Ah, but looks can be deceiving

Yesterday, I had a job interview. I got all dressed up in one of my “teacher outfits”, which made me feel like I actually look like a professional who maybe even sort of knows what she’s doing, and probably isn’t under 20. It definitely helps boost my confidence.

I had to be at school both before and after the interview, so I wore everything to school; it’s not much of a big deal to be dressed up at school, it’s assumed that you’re giving a presentation or have been assigned to go work in a classroom. Even at the Abbey it doesn’t gather much notice (we do, after all, live on church property, and a decent amount of people still like to come to church dressed nicely).

I picked up lunch while I was out, and was surprised at how I was treated completely differently than when I’m out with jeans and a sweater. As I sat in my parked car in front of Chico Junior High finishing my lunch, recapping the social interactions in my head, I wondered if the people walking by my car would smile so brightly at me if I looked different. Say, maybe a middle aged man sitting out on the street? Especially in front of a school, I have a feeling the reception wouldn’t have been nearly as friendly.

And while it feels nice when I get the good end of that situation, I wonder how it must feel for some of the people who get judged because of their tattoos, piercings, ragged clothes, or disheveled appearance. The couple we have staying with us right now just got out of jail, and both have a decent amount of tattoos, but they are by far the most pleasant guests we’ve had.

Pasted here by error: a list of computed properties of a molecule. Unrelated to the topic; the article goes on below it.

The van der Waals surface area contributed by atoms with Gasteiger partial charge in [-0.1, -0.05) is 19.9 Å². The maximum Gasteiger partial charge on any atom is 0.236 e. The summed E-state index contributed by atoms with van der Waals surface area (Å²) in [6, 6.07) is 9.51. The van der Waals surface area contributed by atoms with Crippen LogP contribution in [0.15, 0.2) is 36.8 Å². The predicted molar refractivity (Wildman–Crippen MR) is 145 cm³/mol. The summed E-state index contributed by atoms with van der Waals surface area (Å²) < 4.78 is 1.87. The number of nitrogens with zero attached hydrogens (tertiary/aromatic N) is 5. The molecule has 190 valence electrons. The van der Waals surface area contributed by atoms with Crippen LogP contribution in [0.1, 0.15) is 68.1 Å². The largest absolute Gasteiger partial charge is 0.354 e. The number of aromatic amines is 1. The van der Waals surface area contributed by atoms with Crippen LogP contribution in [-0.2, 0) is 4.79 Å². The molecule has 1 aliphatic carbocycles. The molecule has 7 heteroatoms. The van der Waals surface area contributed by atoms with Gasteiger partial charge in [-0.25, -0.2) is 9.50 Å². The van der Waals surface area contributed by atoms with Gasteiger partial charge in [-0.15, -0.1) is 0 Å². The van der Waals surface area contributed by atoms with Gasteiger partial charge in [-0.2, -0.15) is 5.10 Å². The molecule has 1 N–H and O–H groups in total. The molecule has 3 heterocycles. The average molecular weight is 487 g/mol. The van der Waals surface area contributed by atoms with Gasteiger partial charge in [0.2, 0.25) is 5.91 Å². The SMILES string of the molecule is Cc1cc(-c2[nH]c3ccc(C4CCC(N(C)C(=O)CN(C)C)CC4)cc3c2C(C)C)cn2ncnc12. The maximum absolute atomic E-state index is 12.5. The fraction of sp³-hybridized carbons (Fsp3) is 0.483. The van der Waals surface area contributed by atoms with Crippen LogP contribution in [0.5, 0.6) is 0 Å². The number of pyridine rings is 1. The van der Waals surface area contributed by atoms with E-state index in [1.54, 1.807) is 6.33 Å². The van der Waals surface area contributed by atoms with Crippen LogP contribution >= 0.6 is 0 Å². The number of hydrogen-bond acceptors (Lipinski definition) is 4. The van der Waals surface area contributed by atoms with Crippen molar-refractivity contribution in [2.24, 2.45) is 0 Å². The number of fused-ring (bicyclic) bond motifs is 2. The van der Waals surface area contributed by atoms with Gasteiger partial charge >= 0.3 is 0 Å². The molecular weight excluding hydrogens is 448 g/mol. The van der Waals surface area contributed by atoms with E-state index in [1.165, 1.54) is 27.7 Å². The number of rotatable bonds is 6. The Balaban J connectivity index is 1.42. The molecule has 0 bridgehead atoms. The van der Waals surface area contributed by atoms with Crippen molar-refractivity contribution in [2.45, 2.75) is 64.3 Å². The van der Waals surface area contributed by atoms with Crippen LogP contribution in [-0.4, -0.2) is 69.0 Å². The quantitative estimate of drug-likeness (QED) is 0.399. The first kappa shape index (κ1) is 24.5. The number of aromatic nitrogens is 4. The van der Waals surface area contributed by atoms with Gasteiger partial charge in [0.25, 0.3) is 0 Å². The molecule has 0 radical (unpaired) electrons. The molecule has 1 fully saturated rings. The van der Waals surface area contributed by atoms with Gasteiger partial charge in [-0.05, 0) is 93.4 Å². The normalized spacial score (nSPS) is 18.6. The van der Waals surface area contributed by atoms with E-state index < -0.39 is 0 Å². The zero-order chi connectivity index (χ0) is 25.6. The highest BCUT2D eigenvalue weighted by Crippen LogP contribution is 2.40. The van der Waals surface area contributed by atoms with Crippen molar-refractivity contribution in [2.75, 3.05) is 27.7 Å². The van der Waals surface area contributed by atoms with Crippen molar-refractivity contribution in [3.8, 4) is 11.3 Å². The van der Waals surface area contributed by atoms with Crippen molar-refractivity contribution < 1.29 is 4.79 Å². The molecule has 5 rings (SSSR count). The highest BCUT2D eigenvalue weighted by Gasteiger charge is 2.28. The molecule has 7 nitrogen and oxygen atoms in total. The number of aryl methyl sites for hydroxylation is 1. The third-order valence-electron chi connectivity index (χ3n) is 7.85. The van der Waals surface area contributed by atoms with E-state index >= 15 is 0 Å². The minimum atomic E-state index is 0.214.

As I got home and talked with one of them, I thought about how my interview might have gone significantly differently if I’d had to check yes to any of the questions about criminal convictions.

Sometimes I forget that, even as a college kid, I still have a lot of privilege that many other people don’t. And I don’t just mean world-wide, comparing us to another country; I mean in comparison with people right here literally in our own backyard.

I’m not sure that there’s much I can do to really change that. I know it sounds cliche, but I guess the place to start is with myself and the assumptions that I allow myself to have about people. That may not help someone get a job, but being accepted is a start.


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